06 Nov Learning to Read: What the Experts Say
There is a lot of useful information out there about learning to read but it’s often difficult to find or to know how useful it will actually be. I have found several articles that are aimed at giving information and advice to parents of children who are learning to read. I have listed them here with a short summary of what they cover.
This is a basic but very useful article written to introduce the Cbeebies story-time app. The writers talk about the importance of inspiring children with a love of books. They go on to say how valuable story-time is for children’s development and to make it a part of daily routine. They also suggest that you should store books in a way that children can see the covers or spines so they can choose for themselves.
Before children learn to read they suggest that you can ask children to look for story clues in the pictures. After a story they also suggest that you discuss the story with your child and ask them questions about what happened and what they enjoyed.
This is a fantastic article of great interest to parents of children of any age. Koralek and Collins give a clear but detailed account of the stages of development that affect early literacy. They clearly explain how important early interactions are and shows us how skills are developed and how we can support these as parents.
A particular point that I found fascinating was that babies’ babble contains phonemes more than just those of their own language and they have the ability to distinguish between phonemes in other languages. As they grow up they begin to ignore the phonemes from languages that are not their own.
The most useful part of this article is that they show how things that your baby or young child does, or you do with them, affects their development. The writers also give an indicator of the level children will be working at, at different stages of education. A very interesting and useful article. Well worth a read.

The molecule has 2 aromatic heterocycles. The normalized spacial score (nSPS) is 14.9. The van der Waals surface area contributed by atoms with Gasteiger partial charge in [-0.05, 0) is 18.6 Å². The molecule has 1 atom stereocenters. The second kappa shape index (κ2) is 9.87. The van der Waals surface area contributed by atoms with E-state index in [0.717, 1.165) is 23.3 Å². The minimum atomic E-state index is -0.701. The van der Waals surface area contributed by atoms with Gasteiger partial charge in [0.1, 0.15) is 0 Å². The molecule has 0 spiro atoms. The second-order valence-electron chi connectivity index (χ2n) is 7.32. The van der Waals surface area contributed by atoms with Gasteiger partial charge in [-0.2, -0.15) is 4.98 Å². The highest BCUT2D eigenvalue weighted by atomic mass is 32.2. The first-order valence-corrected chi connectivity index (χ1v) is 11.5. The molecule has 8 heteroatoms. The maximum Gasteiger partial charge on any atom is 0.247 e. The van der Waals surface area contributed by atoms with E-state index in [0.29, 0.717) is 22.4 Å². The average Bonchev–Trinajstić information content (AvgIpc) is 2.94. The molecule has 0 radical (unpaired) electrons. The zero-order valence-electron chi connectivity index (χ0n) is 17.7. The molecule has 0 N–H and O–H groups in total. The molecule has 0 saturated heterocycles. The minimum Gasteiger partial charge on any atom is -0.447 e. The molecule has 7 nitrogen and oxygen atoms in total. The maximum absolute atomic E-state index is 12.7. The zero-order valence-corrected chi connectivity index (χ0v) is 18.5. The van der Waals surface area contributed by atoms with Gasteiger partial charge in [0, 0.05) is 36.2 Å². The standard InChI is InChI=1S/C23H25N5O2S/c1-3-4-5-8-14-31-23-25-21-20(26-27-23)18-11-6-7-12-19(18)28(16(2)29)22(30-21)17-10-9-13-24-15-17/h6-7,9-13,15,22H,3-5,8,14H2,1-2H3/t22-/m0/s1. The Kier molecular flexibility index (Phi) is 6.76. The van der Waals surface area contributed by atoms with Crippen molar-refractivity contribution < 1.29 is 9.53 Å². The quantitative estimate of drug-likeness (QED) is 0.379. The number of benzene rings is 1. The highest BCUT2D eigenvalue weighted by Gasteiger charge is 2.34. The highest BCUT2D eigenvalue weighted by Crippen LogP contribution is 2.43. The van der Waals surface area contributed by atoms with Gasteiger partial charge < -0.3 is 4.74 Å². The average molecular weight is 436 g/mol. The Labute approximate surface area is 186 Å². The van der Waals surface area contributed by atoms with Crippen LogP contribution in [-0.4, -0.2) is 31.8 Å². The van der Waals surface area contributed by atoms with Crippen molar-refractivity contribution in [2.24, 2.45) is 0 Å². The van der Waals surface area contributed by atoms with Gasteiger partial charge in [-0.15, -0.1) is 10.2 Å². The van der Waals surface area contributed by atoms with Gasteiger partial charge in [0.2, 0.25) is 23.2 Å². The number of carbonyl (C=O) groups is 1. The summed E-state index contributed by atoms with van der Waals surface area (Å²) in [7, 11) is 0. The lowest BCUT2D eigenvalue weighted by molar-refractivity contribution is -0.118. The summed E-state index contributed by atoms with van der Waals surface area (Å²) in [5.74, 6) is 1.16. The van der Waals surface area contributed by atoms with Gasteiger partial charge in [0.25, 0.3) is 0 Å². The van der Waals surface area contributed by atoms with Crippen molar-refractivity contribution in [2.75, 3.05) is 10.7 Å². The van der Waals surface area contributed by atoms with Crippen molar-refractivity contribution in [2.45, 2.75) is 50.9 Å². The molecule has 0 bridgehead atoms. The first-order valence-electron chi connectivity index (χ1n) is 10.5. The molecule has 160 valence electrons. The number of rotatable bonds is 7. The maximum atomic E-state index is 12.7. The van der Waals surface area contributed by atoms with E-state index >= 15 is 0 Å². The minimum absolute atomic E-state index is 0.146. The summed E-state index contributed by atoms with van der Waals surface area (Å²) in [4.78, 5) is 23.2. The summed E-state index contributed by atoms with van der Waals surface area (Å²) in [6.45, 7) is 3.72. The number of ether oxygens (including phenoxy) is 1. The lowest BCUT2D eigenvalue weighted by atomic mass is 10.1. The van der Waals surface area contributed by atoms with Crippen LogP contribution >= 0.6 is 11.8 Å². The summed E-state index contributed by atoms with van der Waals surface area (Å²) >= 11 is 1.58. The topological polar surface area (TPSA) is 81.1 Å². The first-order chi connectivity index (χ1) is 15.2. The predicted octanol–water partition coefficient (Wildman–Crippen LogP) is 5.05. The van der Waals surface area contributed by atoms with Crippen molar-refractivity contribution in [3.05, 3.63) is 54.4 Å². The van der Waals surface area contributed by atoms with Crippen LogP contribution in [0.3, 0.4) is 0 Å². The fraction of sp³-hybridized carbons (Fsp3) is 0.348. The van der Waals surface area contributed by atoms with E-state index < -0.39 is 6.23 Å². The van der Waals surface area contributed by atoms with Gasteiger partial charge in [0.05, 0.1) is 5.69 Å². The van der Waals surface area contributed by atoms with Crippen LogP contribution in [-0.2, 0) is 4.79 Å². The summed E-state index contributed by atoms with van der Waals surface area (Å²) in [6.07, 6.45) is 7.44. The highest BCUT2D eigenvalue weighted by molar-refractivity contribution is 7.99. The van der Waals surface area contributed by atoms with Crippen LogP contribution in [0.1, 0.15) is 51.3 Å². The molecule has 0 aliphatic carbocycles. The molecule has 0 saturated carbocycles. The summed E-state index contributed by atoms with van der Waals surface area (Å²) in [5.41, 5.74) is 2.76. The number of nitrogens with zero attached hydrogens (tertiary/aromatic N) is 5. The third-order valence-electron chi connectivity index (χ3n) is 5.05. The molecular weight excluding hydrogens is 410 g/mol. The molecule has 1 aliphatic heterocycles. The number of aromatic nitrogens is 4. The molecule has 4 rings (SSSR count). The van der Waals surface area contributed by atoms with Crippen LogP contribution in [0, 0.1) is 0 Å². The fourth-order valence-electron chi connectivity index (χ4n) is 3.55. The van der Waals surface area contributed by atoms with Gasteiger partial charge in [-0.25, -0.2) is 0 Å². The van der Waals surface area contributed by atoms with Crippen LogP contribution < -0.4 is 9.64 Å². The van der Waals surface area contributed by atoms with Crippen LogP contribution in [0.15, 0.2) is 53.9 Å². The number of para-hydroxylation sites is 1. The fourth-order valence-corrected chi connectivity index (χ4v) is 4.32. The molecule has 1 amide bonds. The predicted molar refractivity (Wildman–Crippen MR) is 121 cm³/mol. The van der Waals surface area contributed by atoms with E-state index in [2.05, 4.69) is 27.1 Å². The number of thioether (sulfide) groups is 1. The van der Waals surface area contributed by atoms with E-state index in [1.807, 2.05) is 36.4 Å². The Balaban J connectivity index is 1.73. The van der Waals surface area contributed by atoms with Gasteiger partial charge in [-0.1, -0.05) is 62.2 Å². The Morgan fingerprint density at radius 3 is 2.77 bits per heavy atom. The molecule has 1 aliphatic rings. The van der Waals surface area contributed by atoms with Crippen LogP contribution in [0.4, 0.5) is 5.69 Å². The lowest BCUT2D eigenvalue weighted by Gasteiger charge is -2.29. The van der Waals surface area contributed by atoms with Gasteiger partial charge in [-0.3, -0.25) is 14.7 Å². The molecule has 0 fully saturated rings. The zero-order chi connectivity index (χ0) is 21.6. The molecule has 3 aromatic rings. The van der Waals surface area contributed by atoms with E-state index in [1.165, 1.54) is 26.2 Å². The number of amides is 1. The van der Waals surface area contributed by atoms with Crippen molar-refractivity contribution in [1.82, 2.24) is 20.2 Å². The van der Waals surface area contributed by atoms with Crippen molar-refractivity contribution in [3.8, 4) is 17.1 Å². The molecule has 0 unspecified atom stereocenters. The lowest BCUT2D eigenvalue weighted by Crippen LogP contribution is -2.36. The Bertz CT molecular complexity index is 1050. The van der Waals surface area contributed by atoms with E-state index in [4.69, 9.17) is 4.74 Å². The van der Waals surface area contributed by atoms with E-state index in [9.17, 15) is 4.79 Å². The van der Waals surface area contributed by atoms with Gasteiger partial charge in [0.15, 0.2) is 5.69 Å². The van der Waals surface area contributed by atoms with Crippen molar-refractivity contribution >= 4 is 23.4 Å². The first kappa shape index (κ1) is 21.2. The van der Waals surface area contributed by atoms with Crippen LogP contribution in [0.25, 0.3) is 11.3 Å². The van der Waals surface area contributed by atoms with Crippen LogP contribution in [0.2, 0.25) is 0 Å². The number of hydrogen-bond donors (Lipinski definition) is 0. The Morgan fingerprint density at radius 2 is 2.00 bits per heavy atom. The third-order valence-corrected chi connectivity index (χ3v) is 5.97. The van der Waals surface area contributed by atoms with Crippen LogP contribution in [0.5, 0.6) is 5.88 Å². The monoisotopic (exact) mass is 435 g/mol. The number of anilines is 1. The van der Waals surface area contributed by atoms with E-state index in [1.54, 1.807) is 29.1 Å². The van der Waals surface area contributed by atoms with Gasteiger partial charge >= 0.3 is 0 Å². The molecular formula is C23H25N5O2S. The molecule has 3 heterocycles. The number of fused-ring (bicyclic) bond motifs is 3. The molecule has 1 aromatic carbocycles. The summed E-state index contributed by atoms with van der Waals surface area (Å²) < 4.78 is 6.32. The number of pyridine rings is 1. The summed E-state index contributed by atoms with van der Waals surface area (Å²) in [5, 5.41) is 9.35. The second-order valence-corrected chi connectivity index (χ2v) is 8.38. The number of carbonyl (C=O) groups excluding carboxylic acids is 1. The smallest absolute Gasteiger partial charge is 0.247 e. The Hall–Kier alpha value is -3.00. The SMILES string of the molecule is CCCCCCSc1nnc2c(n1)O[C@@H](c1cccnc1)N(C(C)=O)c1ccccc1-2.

This does what it says on the tin. A great list of books that can be used to supplement school reading books. There are books here for readers of a range of ages and at different stages. The list contains several book schemes that are staples in school bookshelves while also introducing several that I hadn’t come across.
This article from the New Yorker looks at studies done by Fumiko Hoeft, a cognitive neuroscientist and psychiatrist currently at the University of California, San Francisco. She aimed to find key indicators of reading ability and phonological awareness. These studies looked at the range of things that can affect this ability.
They discovered that development of a white matter, a specific tissue found in the brain, between starting school and year 3 linked strongly to later reading ability. This development seemed to indicate that what occurred between these times was crucial and so Hoeft looked at how this time could best be used and what teaching practices would be most effective.
The conclusion of this study was that children who seem to struggle with reading early on can become able readers but it is crucial how they are taught. The most effective method was found to be teaching the skills involved in reading across all areas of the curriculum. A very informative article that gives some clues as to why some children appear to make quicker progress that others.
A very useful post that outlines several key points of the National Reading Curriculum and shows us why they are important. Jo Gray talks us through how we learn to read and how we learn to understand what we read. She includes some very clear examples that illustrate her points beautifully.
If you would like to know more about what goes on when a child learns to read and how current practice links to this then this is a must read for you. Jo sums up her post by explaining that the most important element of reading, the one that really makes a reader, is a love of reading. I couldn’t agree more! She also says that it is crucial that children can access books that will engage them and sustain their attention. I have included a link below which will take you to Jo’s list of books to engage reluctant readers.
A fantastic article full of useful detail yet also very accessible. Paula Cocozza makes it very clear that hooking children onto books and keeping them hooked should be the key objective of teaching reading. Her article is strewn with little tips and ideas for children of all ages. She fully advocates reading to children well into their teenage years and gives suggestions on how to make these sessions really count.
Cocozza also mentions the benefits to be had in children choosing their own books and even in re-reading books that they love. A really good read really worth dipping into to see if you find anything useful.
I hope you have found this useful and that I may have directed you towards some information that either broadens your horizons or at least make story-time a little easier.